Challenges us through an unlikely friendship between a millionaire and a homeless man.
Barney -- J. Barnard Pillsbury -- is the billionaire founder and CEO of Pillsbury Pharmaceuticals. Barney thinks he has it all – power, wealth, a pampered existence with a statuesque trophy wife – until he meets Clyde Finster, an intelligent, entertaining (and possibly crazy) street person. Clyde’s satisfaction with his circumstance surprises and confounds Barney, whose success in life has been hard-fought and won. For Clyde, Barney’s acceptance is validation of a life lived without compromise.
Gene Weingarten is a college dropout and the nationally syndicated humor columnist for The Washington Post. He is a two-time Pulitzer winner for his feature writing. Dan Weingarten is a former college dropout and a current college student majoring in information technology. At a very young age, he was taught that humor is valued above all other virtues; this accounts for both his wit and his complete lack of social graces. Horace LaBadie, who describes himself as a "bitter recluse," began submitting scripts in 2013 and has become an indispensable part of the writing team. Cartoonist David Clark has been a freelance illustrator for newspapers, magazines and books for more than 20 years. Clark has earned several illustration awards including the National Cartoonists Society’s Newspaper Illustration Reuben Award in 1996.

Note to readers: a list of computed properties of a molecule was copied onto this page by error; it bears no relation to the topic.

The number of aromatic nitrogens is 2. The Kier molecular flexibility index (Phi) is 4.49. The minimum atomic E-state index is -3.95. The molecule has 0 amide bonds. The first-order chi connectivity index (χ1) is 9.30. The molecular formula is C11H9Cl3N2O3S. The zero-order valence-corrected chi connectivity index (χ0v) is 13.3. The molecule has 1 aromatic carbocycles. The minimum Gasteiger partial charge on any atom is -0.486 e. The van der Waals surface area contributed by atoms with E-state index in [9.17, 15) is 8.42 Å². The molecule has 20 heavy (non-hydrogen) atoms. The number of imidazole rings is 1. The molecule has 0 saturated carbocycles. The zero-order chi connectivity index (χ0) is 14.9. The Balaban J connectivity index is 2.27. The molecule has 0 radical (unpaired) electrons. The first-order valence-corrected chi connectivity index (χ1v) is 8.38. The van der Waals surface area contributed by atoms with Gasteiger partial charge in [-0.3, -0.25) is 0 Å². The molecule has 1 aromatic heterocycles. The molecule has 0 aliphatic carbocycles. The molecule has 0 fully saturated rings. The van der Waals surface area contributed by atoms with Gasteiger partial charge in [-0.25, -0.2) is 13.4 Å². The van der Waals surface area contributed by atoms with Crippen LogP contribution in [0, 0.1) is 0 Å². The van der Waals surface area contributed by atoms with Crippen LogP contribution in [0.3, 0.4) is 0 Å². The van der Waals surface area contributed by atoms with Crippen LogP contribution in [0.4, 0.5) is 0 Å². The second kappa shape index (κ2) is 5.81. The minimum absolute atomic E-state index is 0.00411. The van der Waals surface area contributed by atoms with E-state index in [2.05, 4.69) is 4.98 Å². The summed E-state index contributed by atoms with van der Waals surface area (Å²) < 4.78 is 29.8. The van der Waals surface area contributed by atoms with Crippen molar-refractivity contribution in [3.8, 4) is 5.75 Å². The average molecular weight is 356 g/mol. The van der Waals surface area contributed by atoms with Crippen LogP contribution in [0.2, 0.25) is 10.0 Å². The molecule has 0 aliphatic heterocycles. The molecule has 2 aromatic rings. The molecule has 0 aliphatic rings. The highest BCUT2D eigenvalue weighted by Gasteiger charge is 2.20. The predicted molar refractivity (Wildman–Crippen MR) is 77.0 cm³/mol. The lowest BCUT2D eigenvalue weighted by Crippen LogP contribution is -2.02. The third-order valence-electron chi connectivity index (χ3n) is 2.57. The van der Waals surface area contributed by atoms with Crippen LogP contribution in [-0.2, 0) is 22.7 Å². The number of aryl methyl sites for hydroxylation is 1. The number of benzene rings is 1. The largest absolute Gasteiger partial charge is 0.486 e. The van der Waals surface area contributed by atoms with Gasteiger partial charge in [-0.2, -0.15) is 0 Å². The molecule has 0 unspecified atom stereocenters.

Meet the Characters
J. Barnard Pillsbury
A self-made success, he is the billionaire founder and CEO of Pillsbury Pharmaceuticals. Barney thinks he has it all: wealth, power, prestige, a palatial home, a statuesque trophy wife.
A self-made failure, he is a man of no fixed address but with a fixed and centered outlook on life. Perpetually unshaven and unkempt, Clyde carries himself with defiant dignity. He will happily panhandle but is neither a crook nor a lush - feast for the enterprising philosopher
Barney's better half knows she's a trophy wife and isn't at all happy about it. Lucretia is plenty smart but feels she isn't taken seriously, least of all by her stepdaughter, Cynthia.
Barney's daughter from a previous marriage, Cynthia is a born subversive: an art prodigy, a cheerful iconoclast, a devout cynic and, despite her best efforts to conceal it, a daddy's girl.
Dabney Mountbatten III
Clyde's sidekick lives on the streets. He lacks Clyde's wisdom, intellectual curiosity and moral compass. A charitable assessment is that he is an enthusiastic conniver; less charitably, a con man.
Barney's super-competent administrative assistant at Pillsbury Pharmaceuticals. She has the boss's trust and respect, and his number
Barney's young, ambitious chief assistant. He is a scheming, wisecracking, sexist corporate lickspittle. And those are his good points.
The Pillsburys' live-in cook and resident realist, she adroitly navigates the chilly waters between Cynthia and Lucretia.
Barney's valet and chauffeur is discreet and inscrutable. Charles is rumored to have eyes, but only his wife knows for sure
Grumpy, grouchy, obstinate, obstreperous, cantankerous, truculent, and crotchety, he is Cynthia's loving grandpa and role model.
aka Fluffykins McNeedsahug, Clyde's adorable companion is an effective fundraising assistant, but Adolf exists mostly for the strip's plush-toy licensing potential.